The Malaysian minister who postponed university registrations at short notice said yesterday she will monitor the trending hashtag “#SiswaJagaSiswa” (Students take care of students) to receive feedback regarding the thousands of students left stranded on campus.
The hashtag was created as part of an online crowdfunding initiative to help affected students return home after Higher Education Minister Noraini Ahmad postponed registrations three days before school was due to begin Monday, without offering measures to mitigate the consequences. More than 50 universities were affected.
“#SiswaJagaSiswa will become a platform for the higher education ministry to receive feedback from university students. Let’s do this together okay?” Noraini wrote online yesterday in response to complaints from activist Syasya Fooad, who is also the one who started the movement and the #SiswaJagaSiswa hashtag. But both are being criticized online with Noraini largely accused of jumping on a trending hashtag instead of offering concrete help while others say Syasya was letting Noraini take credit for the online movement she started.
“The government made this mess & suddenly they’re interested in making #SiswaJagaSiswa their initiative?” Twitter user @Sunfloweraidil wrote yesterday.
“#SiswaJagaSiswa exist because of your incompetencies in handling students. How dare you use that hashtag. Are you dumb yb?” another user known as @Nccb_ said.
Syasya said today she had no intention to “sell out” to politicians or politicize the online movement.
“I never intended this to be a political statement,” she said. “To the Higher Education Ministry, this movement was made due to your incompetency and lateness in helping the students when they needed you the most.”
Noraini apologized Saturday for postponing registrations. Giving a hand to those affected was Nuraaina Balqis, who told Coconuts KL that students who got in touch with her had no monetary options to leave campus.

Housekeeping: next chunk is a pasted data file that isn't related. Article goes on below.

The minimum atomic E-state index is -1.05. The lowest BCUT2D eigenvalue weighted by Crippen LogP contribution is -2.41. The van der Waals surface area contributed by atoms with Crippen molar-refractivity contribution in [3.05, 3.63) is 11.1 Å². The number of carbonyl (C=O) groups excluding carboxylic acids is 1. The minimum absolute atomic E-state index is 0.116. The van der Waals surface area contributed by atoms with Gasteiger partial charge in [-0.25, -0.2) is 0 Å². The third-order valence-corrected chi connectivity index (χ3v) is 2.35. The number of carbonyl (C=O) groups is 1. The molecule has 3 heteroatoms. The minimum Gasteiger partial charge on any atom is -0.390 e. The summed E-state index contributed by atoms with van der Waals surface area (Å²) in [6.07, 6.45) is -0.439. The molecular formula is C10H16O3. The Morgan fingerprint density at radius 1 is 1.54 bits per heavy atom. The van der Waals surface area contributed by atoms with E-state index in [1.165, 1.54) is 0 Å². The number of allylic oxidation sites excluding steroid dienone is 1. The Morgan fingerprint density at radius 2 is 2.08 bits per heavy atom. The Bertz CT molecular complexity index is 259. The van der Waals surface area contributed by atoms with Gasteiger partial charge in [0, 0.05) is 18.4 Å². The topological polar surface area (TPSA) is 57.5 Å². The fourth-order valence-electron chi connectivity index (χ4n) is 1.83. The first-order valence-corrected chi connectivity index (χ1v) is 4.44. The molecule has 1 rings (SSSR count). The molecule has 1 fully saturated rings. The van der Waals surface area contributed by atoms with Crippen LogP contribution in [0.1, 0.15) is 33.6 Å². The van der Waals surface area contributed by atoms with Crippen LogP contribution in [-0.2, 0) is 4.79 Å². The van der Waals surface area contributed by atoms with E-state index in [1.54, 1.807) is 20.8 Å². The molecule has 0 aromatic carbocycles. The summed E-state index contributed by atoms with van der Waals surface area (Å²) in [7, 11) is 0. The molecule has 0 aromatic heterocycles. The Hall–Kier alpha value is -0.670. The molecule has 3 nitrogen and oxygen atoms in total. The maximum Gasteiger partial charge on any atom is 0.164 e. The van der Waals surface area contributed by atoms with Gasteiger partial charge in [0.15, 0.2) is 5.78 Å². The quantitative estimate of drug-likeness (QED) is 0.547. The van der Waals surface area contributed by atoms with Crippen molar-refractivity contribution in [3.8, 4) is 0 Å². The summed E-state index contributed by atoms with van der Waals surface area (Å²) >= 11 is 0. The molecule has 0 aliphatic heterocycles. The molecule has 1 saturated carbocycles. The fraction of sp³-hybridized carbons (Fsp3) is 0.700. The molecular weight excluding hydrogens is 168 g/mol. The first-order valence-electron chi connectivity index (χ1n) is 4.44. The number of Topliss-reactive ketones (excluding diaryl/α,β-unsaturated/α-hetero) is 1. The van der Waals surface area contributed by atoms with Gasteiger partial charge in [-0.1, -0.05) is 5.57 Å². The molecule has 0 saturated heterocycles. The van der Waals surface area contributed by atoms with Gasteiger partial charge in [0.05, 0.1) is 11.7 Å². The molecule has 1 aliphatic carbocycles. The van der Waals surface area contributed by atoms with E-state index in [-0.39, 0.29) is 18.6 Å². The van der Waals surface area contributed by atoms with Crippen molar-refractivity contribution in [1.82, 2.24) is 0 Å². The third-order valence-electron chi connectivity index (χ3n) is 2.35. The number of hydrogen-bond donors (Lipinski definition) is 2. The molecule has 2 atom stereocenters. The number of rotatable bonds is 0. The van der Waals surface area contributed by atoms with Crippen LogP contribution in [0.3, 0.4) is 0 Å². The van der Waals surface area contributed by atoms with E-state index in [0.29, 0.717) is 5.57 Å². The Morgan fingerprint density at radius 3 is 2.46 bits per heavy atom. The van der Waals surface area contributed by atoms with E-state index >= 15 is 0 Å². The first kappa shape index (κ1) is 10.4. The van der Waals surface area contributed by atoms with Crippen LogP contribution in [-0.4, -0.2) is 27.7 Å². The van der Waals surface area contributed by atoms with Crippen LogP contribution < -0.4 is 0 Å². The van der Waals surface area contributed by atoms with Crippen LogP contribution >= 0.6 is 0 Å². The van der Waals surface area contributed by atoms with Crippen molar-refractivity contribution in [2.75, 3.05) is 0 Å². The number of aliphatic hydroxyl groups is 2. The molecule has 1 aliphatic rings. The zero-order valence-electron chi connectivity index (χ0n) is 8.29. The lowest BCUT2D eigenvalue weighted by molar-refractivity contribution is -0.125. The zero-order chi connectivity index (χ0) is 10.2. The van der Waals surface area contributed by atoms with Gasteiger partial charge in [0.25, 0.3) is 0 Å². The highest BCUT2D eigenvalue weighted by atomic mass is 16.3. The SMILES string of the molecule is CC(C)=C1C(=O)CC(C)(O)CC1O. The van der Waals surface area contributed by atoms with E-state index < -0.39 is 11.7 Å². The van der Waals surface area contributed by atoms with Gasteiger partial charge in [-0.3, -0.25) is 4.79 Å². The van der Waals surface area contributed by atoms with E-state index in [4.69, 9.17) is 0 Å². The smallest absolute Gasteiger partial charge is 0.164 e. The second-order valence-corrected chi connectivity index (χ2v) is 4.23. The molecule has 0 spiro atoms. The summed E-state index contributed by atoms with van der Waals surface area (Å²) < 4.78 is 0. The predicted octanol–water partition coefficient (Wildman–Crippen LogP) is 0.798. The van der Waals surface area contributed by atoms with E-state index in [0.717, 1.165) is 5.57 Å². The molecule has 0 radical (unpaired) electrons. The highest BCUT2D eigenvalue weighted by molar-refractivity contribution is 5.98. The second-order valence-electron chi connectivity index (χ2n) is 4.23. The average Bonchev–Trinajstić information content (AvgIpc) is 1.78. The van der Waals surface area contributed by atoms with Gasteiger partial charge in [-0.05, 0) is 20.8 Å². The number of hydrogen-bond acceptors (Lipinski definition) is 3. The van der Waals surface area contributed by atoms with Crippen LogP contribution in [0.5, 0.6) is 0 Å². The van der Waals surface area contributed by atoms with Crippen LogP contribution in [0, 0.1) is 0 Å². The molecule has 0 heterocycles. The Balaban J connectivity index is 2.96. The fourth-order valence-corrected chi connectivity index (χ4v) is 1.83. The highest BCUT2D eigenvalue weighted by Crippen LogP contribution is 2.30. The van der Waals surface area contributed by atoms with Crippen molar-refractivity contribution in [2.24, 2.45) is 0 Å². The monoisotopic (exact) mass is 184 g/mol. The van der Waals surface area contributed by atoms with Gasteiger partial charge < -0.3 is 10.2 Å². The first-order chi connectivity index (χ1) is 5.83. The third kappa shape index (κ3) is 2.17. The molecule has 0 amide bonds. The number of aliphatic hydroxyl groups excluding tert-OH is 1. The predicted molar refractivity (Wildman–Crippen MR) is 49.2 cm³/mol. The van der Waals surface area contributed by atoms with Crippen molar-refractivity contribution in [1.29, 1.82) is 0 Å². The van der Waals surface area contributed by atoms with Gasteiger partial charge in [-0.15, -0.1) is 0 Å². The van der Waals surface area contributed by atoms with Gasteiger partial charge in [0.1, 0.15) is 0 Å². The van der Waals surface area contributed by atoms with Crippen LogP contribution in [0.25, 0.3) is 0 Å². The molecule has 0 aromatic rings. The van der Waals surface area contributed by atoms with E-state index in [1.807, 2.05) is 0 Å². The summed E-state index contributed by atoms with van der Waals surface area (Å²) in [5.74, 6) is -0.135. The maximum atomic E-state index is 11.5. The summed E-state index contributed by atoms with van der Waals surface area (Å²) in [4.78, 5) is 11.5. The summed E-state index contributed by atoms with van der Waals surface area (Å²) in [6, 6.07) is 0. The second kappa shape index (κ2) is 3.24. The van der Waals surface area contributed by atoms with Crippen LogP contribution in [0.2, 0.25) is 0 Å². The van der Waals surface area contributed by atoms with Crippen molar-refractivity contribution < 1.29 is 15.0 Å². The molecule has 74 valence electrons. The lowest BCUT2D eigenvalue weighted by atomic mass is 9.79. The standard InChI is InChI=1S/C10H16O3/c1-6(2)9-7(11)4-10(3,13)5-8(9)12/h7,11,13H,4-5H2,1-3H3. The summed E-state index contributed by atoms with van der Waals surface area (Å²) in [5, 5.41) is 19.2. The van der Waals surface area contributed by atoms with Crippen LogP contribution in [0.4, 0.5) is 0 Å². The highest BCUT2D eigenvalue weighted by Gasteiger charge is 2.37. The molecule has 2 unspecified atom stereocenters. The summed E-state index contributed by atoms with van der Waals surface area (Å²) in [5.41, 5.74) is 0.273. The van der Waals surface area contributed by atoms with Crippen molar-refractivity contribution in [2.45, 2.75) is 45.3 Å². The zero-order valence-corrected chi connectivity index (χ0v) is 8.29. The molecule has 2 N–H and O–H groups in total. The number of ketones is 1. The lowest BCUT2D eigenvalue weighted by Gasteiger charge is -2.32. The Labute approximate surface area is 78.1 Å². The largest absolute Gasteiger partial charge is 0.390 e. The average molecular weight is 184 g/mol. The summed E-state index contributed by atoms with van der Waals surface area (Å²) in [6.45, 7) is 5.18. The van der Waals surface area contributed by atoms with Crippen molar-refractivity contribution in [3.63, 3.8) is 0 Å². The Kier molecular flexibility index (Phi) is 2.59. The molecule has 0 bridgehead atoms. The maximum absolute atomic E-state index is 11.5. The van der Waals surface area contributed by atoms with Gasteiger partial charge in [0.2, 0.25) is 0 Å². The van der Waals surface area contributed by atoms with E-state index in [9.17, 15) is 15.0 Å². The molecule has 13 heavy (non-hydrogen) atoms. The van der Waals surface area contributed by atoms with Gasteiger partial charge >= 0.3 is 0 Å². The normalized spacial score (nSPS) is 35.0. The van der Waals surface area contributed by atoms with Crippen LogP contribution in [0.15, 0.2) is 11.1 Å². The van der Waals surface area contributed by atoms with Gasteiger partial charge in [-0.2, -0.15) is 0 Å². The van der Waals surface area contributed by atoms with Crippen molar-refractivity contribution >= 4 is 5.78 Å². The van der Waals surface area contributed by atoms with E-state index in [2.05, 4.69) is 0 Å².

“Students were stranded without money to go back home, having already paid housing and university fees, some not refundable. Their parents had to pawn jewelry, sell their vehicles, and such,” said the 25-year-old University Sultan Zainal Abidin alumni.
“We managed to raise nearly RM20,000 to help about a hundred students,” she added.
She also thinks that the government should do more than jumping on the hashtag.
“Instead of politicizing a hashtagand coming out with a statement, why didn’t she (Noraini) mobilize the universities and authorities to help the students out? We help because we want to, but the government should do more.”
Others who offered help were former education minister Maszlee Malik, who raised RM150,000 in less than 24 hours, Syed Saddiq’s MUDA party who raised RM50,000 in three hours, and Islamic preacher Ebit Lew who rented 20 buses as a mode of transport for students.
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This article, No help for stranded uni students, but Education Minister says will monitor online reactions, originally appeared on Coconuts, Asia’s leading alternative media company.